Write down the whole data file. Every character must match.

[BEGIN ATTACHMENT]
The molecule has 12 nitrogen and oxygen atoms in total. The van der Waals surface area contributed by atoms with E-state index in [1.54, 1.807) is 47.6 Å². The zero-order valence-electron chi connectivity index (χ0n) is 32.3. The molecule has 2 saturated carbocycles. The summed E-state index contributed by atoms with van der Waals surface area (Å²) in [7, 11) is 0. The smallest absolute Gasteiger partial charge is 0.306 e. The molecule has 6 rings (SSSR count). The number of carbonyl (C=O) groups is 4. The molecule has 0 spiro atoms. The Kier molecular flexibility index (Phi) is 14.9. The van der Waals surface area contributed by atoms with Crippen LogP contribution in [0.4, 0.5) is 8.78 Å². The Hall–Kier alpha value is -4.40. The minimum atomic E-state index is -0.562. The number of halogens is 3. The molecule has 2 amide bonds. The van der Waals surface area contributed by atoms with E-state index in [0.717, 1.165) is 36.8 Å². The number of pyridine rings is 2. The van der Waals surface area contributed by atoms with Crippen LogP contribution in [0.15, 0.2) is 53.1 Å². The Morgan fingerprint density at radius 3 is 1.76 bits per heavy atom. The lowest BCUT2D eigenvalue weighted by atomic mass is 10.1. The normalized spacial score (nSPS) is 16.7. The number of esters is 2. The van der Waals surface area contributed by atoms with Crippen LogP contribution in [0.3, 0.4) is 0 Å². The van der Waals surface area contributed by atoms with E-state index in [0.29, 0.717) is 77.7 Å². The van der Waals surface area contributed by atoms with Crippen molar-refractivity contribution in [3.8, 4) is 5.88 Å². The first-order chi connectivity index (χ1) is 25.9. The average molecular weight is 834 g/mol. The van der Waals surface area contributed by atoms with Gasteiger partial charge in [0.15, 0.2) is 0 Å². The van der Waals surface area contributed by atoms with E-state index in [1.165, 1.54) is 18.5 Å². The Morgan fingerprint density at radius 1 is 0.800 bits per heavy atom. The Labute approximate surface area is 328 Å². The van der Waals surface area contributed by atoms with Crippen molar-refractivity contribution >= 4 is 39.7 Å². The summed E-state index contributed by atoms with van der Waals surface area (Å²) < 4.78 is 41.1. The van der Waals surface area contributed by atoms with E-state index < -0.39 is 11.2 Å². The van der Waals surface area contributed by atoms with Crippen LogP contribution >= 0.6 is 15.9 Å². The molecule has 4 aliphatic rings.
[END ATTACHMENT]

The molecule has 12 nitrogen and oxygen atoms in total. The van der Waals surface area contributed by atoms with E-state index in [1.54, 1.807) is 47.6 Å². The zero-order valence-electron chi connectivity index (χ0n) is 32.3. The molecule has 2 saturated carbocycles. The summed E-state index contributed by atoms with van der Waals surface area (Å²) in [7, 11) is 0. The smallest absolute Gasteiger partial charge is 0.306 e. The molecule has 6 rings (SSSR count). The number of carbonyl (C=O) groups is 4. The molecule has 0 spiro atoms. The Kier molecular flexibility index (Phi) is 14.9. The van der Waals surface area contributed by atoms with Crippen LogP contribution in [0.4, 0.5) is 8.78 Å². The Hall–Kier alpha value is -4.40. The minimum atomic E-state index is -0.562. The number of halogens is 3. The molecule has 2 amide bonds. The van der Waals surface area contributed by atoms with E-state index in [0.717, 1.165) is 36.8 Å². The number of pyridine rings is 2. The van der Waals surface area contributed by atoms with Crippen LogP contribution in [0.15, 0.2) is 53.1 Å². The Morgan fingerprint density at radius 3 is 1.76 bits per heavy atom. The lowest BCUT2D eigenvalue weighted by atomic mass is 10.1. The normalized spacial score (nSPS) is 16.7. The number of esters is 2. The van der Waals surface area contributed by atoms with Crippen LogP contribution in [0.3, 0.4) is 0 Å². The van der Waals surface area contributed by atoms with E-state index in [0.29, 0.717) is 77.7 Å². The van der Waals surface area contributed by atoms with Crippen molar-refractivity contribution in [3.8, 4) is 5.88 Å². The first-order chi connectivity index (χ1) is 25.9. The average molecular weight is 834 g/mol. The van der Waals surface area contributed by atoms with Gasteiger partial charge in [0.15, 0.2) is 0 Å². The van der Waals surface area contributed by atoms with E-state index in [1.165, 1.54) is 18.5 Å². The Morgan fingerprint density at radius 1 is 0.800 bits per heavy atom. The Labute approximate surface area is 328 Å². The van der Waals surface area contributed by atoms with Crippen molar-refractivity contribution >= 4 is 39.7 Å². The summed E-state index contributed by atoms with van der Waals surface area (Å²) < 4.78 is 41.1. The van der Waals surface area contributed by atoms with E-state index < -0.39 is 11.2 Å². The van der Waals surface area contributed by atoms with Crippen LogP contribution >= 0.6 is 15.9 Å². The molecule has 4 aliphatic rings.